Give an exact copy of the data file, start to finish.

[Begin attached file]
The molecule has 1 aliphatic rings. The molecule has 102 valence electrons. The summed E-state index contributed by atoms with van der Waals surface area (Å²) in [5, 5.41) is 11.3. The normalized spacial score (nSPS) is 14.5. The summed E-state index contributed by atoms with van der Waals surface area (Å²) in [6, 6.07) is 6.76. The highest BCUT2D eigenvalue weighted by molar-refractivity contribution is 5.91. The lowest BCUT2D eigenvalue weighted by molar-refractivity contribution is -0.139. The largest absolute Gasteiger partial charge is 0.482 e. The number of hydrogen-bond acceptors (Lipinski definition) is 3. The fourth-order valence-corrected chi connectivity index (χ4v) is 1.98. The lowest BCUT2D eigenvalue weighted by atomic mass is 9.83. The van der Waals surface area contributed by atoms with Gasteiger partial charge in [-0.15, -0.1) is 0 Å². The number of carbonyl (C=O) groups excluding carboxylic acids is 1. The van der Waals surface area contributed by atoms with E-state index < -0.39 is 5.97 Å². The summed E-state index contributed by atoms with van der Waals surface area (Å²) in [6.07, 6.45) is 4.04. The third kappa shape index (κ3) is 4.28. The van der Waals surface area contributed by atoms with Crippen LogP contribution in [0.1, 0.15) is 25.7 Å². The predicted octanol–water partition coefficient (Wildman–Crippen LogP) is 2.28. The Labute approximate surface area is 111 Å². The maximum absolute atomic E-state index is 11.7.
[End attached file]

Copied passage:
The molecule has 1 aliphatic rings. The molecule has 102 valence electrons. The summed E-state index contributed by atoms with van der Waals surface area (Å²) in [5, 5.41) is 11.3. The normalized spacial score (nSPS) is 14.5. The summed E-state index contributed by atoms with van der Waals surface area (Å²) in [6, 6.07) is 6.76. The highest BCUT2D eigenvalue weighted by molar-refractivity contribution is 5.91. The lowest BCUT2D eigenvalue weighted by molar-refractivity contribution is -0.139. The largest absolute Gasteiger partial charge is 0.482 e. The number of hydrogen-bond acceptors (Lipinski definition) is 3. The fourth-order valence-corrected chi connectivity index (χ4v) is 1.98. The lowest BCUT2D eigenvalue weighted by atomic mass is 9.83. The van der Waals surface area contributed by atoms with Gasteiger partial charge in [-0.15, -0.1) is 0 Å². The number of carbonyl (C=O) groups excluding carboxylic acids is 1. The van der Waals surface area contributed by atoms with E-state index < -0.39 is 5.97 Å². The summed E-state index contributed by atoms with van der Waals surface area (Å²) in [6.07, 6.45) is 4.04. The third kappa shape index (κ3) is 4.28. The van der Waals surface area contributed by atoms with Crippen LogP contribution in [0.1, 0.15) is 25.7 Å². The predicted octanol–water partition coefficient (Wildman–Crippen LogP) is 2.28. The Labute approximate surface area is 111 Å². The maximum absolute atomic E-state index is 11.7.